Bifan AI panel

Source: Bifan

Bifan+ AI International Conference

Artificial intelligence (AI) will quickly become a powerful “creative partner” for screenwriters and filmmakers, according to AI experts at Bucheon International Fantastic Film Festival (Bifan) in South Korea.

A three-day conference dedicated to the emergence of AI in the film industry featured discussions that tackled challenges around copyright and privacy but also highlighted the opportunities presented by the fast-growing technology.

“It is a tool that will take over all the work you hate,” said Maciej Zèmojcin, CEO of Polish virtual production company PixelRace, of technology being developed to aid writers. “It will be like a co-pilot on steroids, automating elements that the screenwriter really hates.”

He used the example of medical or legal dramas, using data to provide accuracy and authenticity to scripts without the writers having to develop an in-depth knowledge of these complex fields.

However, caution was also expressed by Lee Dong-ha, the CEO of Korea’s RedPeter Films and producer of hit features Train To Busan and Peninsula.

“We live in an era where we protect writers, but how are we going to manage copyright in the AI era?,” said Lee, who attended the conference as a representative of the Producers Guild of Korea (PGK). “How can we distinguish what has come from a writer and what is AI? This is a challenge.”

Despite the issues posed by AI, Lee said of the emerging technology: “Something huge is coming, as big as the beginning of television… We see the potential.”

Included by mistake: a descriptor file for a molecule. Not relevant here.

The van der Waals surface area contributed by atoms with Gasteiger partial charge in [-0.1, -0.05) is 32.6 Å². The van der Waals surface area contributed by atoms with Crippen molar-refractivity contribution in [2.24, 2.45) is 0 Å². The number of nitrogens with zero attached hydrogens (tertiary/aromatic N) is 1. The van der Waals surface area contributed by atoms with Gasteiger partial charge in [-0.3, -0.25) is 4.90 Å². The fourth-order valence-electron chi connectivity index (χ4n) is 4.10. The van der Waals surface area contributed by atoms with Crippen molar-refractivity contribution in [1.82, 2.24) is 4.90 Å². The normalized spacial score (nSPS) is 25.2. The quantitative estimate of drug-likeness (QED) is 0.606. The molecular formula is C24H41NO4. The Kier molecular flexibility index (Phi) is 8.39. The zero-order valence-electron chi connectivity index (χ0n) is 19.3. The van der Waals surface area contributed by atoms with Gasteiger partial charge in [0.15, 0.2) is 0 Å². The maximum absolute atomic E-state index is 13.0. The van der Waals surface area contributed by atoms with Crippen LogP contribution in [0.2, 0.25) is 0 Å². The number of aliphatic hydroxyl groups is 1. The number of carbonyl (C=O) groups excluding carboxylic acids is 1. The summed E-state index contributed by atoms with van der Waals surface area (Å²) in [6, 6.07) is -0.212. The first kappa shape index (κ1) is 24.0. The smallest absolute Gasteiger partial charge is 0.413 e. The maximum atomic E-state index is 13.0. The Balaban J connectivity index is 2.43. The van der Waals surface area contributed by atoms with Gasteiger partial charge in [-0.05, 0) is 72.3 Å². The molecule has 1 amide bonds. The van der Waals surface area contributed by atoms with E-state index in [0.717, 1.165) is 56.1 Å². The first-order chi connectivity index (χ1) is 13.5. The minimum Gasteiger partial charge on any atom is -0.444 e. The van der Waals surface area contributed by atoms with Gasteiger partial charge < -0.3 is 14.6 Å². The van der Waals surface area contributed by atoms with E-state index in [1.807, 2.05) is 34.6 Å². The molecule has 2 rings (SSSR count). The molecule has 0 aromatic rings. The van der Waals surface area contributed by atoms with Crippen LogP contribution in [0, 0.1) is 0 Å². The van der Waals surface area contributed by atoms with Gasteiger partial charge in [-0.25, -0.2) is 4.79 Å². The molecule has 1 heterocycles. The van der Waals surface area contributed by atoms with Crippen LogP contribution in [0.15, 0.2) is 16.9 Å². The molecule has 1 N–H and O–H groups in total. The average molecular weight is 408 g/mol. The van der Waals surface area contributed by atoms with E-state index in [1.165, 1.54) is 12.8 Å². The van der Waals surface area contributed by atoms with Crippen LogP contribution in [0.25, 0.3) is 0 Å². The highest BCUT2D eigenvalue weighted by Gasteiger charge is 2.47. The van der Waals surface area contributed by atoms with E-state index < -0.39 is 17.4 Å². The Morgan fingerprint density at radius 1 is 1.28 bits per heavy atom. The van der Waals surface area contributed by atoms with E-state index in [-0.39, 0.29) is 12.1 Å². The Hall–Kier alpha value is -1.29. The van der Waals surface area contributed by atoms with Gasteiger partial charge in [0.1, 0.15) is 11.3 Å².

Moving from script to screen, June Oh, CEO of Korean webtoon producer Dreamers, said: “Filmmaking is about visualisation and AI can visualise very quickly, reducing costs and reaching an audience a lot faster.”

Lee revealed that Seoul-based Dreamers is developing an AI tool to aid webtoon writers. “What if you could upload your screenplay and a webtoon would pop out to visualise your writing,” he said. Emphasising the importance of original creators, Lee added: “AI helps create things. It doesn’t create by itself. It will become your creative partner.”

This was underlined by Anna Bulakh, head of AI ethics and partnerships at Respeecher, a Ukrainian software firm that creates synthetic speech using AI. “Tech cannot do everything, we still need an actors performance,” she said.

“Trust, control and creativity are the important words when dealing with AI. It is crucial to create an environment where AI can be controlled to protect portrait rights and intellectual property rights while still producing creative content.”

All four speakers were on a panel titled ‘How AI Will Transform the Film and Video Industry’ at the Bifan+ AI International Conference, which ran from July 5-7.

Where Do Grandmas Go When They Get Lost?

Source: Bifan

‘Where Do Grandmas Go When They Get Lost?’

The winners of Bifan’s first competition dedicated to AI filmmaking were also revealed at the end of the conference.

The best AI film prize, worth $7,200 (KRW10m), went to Where Do Grandmas Go When They Get Lost? by France’s Léo Cannone. The two-minute film explores the question of where the grandmothers who have “disappeared” from our lives might have gone through the eyes of a child in a surreal and poignant way.

Snowfall, by South Korea’s Bae Junwon, received both the best technical achievement award and audience award along with prize money of $3,600 (KRW5m). Special mentions were given to Latex Kid from Spain’s Fran Gas and One More Pumpkin by South Korea’s Hansl Von Kwon, which previously won the grand prize and audience award at the inaugural AI Film Festival in Dubai in February.